But, talking about HTML how should we write it? Most (all?) use numbers as text in headings, as they were common content.

Well, let me tell you a secret: They are doing it wrong.

A little time ago I was wondering about this thing, isn’t it more a CSS job? Actually yeah, it is. We have to keep content in HTML and presentation in CSS, and since we may want other ways to order titles, they are all about presentation. But, how can we do this kind of thing? One class for each item? That would be terrible!

Then CSS counter property comes to save us. It is a pretty unknown property that allows us to perform a simple count via CSS. It will be better explained with our demos :D

So, let’s rock!

View the the Demo, or download the Source Files.

So, counter?

Basically a counter is a “variable” that we can create with CSS but the only two possible operations that we can perform with it is to increase or to reset. For such operations we can use counter-reset or counter-increment CSS properties.

A basic usage is the first case mentioned in this post, the organized content. So let’s say you have a multi-step tutorial and want it organized automatically, what you have to do is just add this to your CSS:

body {
  counter-reset: first; /* our h1's counter is zero every time we have a body tag (hope only once) */
}
h1 {
  counter-increment: first; /* so, when we have one h1, our counter will increase one unit */
  counter-reset: second; /* and we will reset our h2's counter */
}
h1:before { /* wow, here we will append a pretty formated Step N - Item */
  content: "Step " counter(first) " - "; /* when you write counter(first) we will get its current value */
  font-size: 0.8em;
  font-weight: normal;
  font-style: italic;
  color: #bababa;
}
h2 {
  counter-increment: second; /* so our h2's counter goes up.. */
  counter-reset: third; /* and we reset the h3's */
}
h2:before {
  content: counter(first) "." counter(second) " - "; /* we will output H1NUMBER.H2NUMBER */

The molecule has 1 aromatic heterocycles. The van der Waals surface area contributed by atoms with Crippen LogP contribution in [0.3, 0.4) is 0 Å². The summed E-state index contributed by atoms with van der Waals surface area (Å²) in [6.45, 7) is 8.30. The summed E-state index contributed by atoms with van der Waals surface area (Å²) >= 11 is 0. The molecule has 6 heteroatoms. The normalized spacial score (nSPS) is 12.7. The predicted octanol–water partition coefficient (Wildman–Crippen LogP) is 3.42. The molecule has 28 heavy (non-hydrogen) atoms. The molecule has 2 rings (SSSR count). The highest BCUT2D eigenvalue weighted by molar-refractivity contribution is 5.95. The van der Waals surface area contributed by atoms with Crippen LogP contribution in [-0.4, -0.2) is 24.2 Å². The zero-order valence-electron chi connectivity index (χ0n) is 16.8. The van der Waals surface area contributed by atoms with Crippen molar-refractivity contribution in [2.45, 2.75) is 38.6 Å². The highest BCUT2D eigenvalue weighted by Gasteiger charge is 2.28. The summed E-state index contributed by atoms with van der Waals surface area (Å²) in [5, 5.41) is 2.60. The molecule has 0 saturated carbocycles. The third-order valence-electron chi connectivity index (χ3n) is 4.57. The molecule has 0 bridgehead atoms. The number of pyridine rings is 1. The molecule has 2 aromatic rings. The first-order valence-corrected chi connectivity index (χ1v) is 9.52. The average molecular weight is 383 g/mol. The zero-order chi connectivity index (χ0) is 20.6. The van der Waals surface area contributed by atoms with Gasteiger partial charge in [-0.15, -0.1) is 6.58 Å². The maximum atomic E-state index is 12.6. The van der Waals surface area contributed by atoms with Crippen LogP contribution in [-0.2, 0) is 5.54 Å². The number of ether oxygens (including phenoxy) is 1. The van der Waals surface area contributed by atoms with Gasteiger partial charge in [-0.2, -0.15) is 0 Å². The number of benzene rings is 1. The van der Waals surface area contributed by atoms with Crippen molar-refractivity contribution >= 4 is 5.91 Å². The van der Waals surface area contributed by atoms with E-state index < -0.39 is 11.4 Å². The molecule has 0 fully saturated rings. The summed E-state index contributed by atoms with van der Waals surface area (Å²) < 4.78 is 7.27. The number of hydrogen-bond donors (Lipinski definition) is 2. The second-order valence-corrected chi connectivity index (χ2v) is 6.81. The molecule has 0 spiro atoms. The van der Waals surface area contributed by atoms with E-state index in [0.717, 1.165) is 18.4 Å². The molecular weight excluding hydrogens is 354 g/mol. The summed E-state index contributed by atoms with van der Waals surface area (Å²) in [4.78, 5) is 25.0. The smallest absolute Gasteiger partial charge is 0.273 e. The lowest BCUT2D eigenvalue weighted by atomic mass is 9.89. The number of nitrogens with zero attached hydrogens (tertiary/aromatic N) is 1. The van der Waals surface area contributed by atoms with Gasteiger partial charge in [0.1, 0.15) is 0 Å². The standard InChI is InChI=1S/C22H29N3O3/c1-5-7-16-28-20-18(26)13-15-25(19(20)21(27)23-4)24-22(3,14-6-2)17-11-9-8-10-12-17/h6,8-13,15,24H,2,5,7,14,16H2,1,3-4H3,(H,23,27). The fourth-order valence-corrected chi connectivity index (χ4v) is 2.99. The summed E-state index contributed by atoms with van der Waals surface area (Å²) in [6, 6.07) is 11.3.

}
h3 {
  counter-increment: third; /* h3 goes up, up, up */
}
h3:before {
  content: counter(first) "." counter(second) "." counter(third) " - "; /* and we output H1.H2.H3 */
}

As you can see its usage is quite simple. Our downside is that we rely on content: property and after (or before) pseudo-element so older browsers won’t see this. But it should work just fine in IE8+ and other browsers.

Multiple counters

Another great thing is that you can have a “general” counter, you just have to separate multiple counters to increase with spaces. Just like this:

body {
  counter-reset: general first;
}
h1 {
  counter-increment: general first;
  counter-reset: second;
}
h2 {
  counter-increment: general second;
  counter-reset: third;
}
h3 {
  counter-increment: general third;
}

Better Ordered lists

Using almost the same code, you can create better ordered lists, with sub-items control.  So instead of just 1 – ITEM you can have 2.5.3.1 – ITEM when you have multiple nested OL’s. This is the code I’d use:

ol {
	list-style: none;
	counter-reset: olfirst; /* our father OL must have olfirst item reseted */
	font-family: arial;
}
ol ol {
  counter-reset: olsecond; /* our sub OL's reset the olsecond, third must to be olthird and so on */
}
	ol li {
		counter-increment: olfirst; /* when we have a item that is children of first OL, it increases first counter*/
	}
	ol li ol li {
		counter-increment: olsecond; /* when the item is children of a OL that is children of another OL, so it is a sub OL */
	}
	ol li:before {